Byington, T. 2013, Oral Language Development, Extension | University of Nevada, Reno, FS-13-42

Oral Language Development

The development of infants’ oral language begins as caregivers socially interact with them (Honig, 2007). Oral language includes speaking and listening. Young children learn about their world as they communicate with others. Oral language skills are an important predictor of later language and literacy development (NELP, 2010).

Children begin to develop language as they babble and coo. Soon they are repeating sounds such as da da and then they speak their first word. One-word utterances lead to multiple words, followed by more complex sentences. Oral language is a process that is developed by using spoken language.

Language greatly increases during the preschool years. Starting at the age of 3 years old, children should be learning at least 2,500 new words each year (Roskos, Tabors, & Lenhart, 2004). Therefore, they need to be exposed to new words everyday.

Oral language is used for many purposes. Children use language as they engage in social exchanges and playful encounters. Language is used to make requests, share information, and ask and answer questions. Thus, children’s comprehension of language increases during daily interactions.

Children’s vocabulary expands as they share their experiences. One powerful way for children to increase their oral language is through hearing the spoken word through meaningful conversations. The more words children hear and comprehend, the faster their language develops (Honig, 2007).

Kids talking

Ways to Promote Language Development

Infants and toddlers learn language as adults talk, recite nursery rhymes, tell stories and sing songs. Adults should imitate the sounds infants say and engage in two-way conversations by taking turns listening and speaking (Morrow, 2012).

Infants and toddlers benefit when caregivers describe feeding, toileting and napping routines. “It is time for lunch. I see that you are telling me that you are hungry. I am going to carry you over to your high chair. Then I am going to bring you some bread, cheese, and a banana to eat.”

As teachers and parents playfully and purposefully interact with children throughout the day, they promote language development. For example, caregivers can use communication props such as toy telephones and puppets to expand conversations. They can read frequently and expressively. These activities will facilitate infants and toddlers language development.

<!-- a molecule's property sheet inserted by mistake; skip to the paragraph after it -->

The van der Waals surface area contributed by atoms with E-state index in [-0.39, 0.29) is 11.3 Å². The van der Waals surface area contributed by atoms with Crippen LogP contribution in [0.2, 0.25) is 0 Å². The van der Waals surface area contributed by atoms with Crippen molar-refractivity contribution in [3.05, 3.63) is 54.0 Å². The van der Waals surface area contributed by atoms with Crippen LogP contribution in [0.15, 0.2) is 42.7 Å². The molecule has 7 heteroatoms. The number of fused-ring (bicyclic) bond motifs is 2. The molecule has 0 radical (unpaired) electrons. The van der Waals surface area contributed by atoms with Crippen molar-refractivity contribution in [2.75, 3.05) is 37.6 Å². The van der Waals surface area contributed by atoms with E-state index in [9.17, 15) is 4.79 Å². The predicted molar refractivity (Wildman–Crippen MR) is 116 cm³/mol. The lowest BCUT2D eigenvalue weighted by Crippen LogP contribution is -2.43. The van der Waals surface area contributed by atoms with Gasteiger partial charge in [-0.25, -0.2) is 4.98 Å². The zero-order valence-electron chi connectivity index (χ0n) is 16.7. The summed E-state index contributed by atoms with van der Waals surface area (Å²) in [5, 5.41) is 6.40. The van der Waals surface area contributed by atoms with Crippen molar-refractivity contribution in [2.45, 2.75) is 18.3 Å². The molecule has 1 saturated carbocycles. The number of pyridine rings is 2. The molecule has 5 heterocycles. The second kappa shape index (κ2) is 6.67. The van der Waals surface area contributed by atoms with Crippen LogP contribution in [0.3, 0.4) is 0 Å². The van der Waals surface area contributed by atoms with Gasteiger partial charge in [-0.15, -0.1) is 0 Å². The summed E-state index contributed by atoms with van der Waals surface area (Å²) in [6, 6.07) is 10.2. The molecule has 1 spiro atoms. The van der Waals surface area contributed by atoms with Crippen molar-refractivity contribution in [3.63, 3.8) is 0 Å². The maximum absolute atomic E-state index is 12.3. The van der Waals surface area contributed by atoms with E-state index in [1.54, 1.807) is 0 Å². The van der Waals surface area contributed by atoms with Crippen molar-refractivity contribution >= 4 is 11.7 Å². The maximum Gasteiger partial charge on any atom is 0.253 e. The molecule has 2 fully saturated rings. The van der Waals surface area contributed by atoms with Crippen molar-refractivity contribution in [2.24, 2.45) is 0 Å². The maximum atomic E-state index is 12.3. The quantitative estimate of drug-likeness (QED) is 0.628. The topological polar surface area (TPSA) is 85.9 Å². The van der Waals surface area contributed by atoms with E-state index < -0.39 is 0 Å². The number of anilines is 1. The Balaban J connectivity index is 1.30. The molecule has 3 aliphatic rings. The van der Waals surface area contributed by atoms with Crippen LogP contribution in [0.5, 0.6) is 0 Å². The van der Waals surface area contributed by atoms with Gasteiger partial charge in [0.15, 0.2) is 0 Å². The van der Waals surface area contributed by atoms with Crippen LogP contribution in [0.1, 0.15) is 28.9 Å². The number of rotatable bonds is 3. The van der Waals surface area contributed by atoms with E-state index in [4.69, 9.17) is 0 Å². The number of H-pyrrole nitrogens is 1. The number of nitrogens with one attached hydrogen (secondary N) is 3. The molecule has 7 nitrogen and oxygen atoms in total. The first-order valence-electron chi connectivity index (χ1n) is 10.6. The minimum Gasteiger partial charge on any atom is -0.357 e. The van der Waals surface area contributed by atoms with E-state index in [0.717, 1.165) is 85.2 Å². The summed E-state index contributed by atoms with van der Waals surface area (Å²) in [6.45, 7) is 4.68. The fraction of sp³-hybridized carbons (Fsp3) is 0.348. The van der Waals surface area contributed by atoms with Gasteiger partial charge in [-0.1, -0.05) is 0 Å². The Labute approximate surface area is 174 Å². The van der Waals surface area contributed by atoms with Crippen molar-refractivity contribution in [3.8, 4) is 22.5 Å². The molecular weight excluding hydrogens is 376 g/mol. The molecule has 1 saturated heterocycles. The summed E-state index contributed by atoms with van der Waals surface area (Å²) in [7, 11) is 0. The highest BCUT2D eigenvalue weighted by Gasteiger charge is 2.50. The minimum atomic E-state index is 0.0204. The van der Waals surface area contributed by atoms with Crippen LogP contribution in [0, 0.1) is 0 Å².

Give children opportunities to talk. Ask open-ended questions to promote discussion. Actively listen to children and then clarify and extend the conversation.

Promote speaking and listening throughout the day. As children arrive, model greetings and appropriate social exchanges. During play, scaffold children’s language by asking purposeful questions, embeding new words into conversations, and defining new and challenging words.

Read often, even to very young children. Children develop comprehension skills during read alouds, especially if they are involved in exploring and discussing the story and illustrations.

Be a language model and describe children’s actions. During outside time, give children opportunitities to learn rules and problem-solve as they play new games.

Promote peer-to-peer conversations and make home-school connections during meals and snacks. Encourage children to take an active role in conversations by sharing their thoughts and ideas with others.

Sing songs together. Children enjoy music. As they listen and sing the words in songs they are developing their receptive and expressive language skills.

Use show-and-tell to build oral language skills. With small groups of children, teach them how to share the “who, what, where, when and why” of their object. Children can learn to point and describe the main features of their item. This will promote a more focused showing and telling and build oral language skills.

Retell stories. Storytelling can teach children many language skills, including oral language comprehension. Hearing a story requires children to be active listeners. Teachers can ask children to make predictions and answer meaningful questions. After telling a story, encourage children to retell the story.

Children develop expressive language as they retell a story. As they recount the details of a story, the complexity of their vocabulary and spoken word increases. Retelling stories also helps improve a child’s comprehension of a story.

Children can retell stories in many different ways. They can act out a story or use props, flannel boards or sequence cards to tell the tale.

  • Select books that have topics of high interest.
  • Use props. Have the children help create the props for stories’ retell.
  • Work with small groups of children.
  • Retell the story multiple times.
  • Support and demonstrate as needed.

References

Consortium on Reaching Excellence in Education, Inc. (2012). Sounds Beginnings: A workshop on early literacy. Instructors guide. Berkeley, CA.: CORE.

Honig, A. S. (2007). Oral language development. Early Child Development and Care, 177(6-7), 581-613.

Morrow, L. M. (2012). Literacy development in the early years. Boston, MA: Pearson Education.

Eunice Kennedy Shriver National Institute of Child Health and Human Development, NIH, DHHS. (2010). Developing Early Literacy: Report of the National Early Literacy Panel (NELP). Washington, DC: U.S. Government Printing Office.

Roskos, K. A., Tabors, P. O., & Lenhart, L. A. (2004). Oral language and early literacy in preschool. Newark, DE: International Reading Association.

Learn more about the author(s)